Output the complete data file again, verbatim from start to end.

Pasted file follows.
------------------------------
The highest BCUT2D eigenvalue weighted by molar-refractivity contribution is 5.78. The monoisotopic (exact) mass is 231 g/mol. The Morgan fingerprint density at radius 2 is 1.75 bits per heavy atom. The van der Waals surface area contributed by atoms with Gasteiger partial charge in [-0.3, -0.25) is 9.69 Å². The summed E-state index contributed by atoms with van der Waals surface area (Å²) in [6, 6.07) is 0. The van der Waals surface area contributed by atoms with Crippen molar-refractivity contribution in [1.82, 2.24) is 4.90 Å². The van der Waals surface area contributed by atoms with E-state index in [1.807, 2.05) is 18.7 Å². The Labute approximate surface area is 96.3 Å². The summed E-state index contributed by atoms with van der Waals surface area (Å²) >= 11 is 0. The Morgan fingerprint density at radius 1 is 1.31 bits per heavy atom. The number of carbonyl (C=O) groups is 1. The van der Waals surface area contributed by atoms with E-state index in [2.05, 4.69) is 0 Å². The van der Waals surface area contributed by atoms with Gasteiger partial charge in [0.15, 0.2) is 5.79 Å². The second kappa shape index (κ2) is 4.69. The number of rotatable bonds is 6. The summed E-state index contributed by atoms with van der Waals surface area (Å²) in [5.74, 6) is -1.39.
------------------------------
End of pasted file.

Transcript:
The highest BCUT2D eigenvalue weighted by molar-refractivity contribution is 5.78. The monoisotopic (exact) mass is 231 g/mol. The Morgan fingerprint density at radius 2 is 1.75 bits per heavy atom. The van der Waals surface area contributed by atoms with Gasteiger partial charge in [-0.3, -0.25) is 9.69 Å². The summed E-state index contributed by atoms with van der Waals surface area (Å²) in [6, 6.07) is 0. The van der Waals surface area contributed by atoms with Crippen molar-refractivity contribution in [1.82, 2.24) is 4.90 Å². The van der Waals surface area contributed by atoms with E-state index in [1.807, 2.05) is 18.7 Å². The Labute approximate surface area is 96.3 Å². The summed E-state index contributed by atoms with van der Waals surface area (Å²) >= 11 is 0. The Morgan fingerprint density at radius 1 is 1.31 bits per heavy atom. The number of carbonyl (C=O) groups is 1. The van der Waals surface area contributed by atoms with E-state index in [2.05, 4.69) is 0 Å². The van der Waals surface area contributed by atoms with Gasteiger partial charge in [0.15, 0.2) is 5.79 Å². The second kappa shape index (κ2) is 4.69. The number of rotatable bonds is 6. The summed E-state index contributed by atoms with van der Waals surface area (Å²) in [5.74, 6) is -1.39.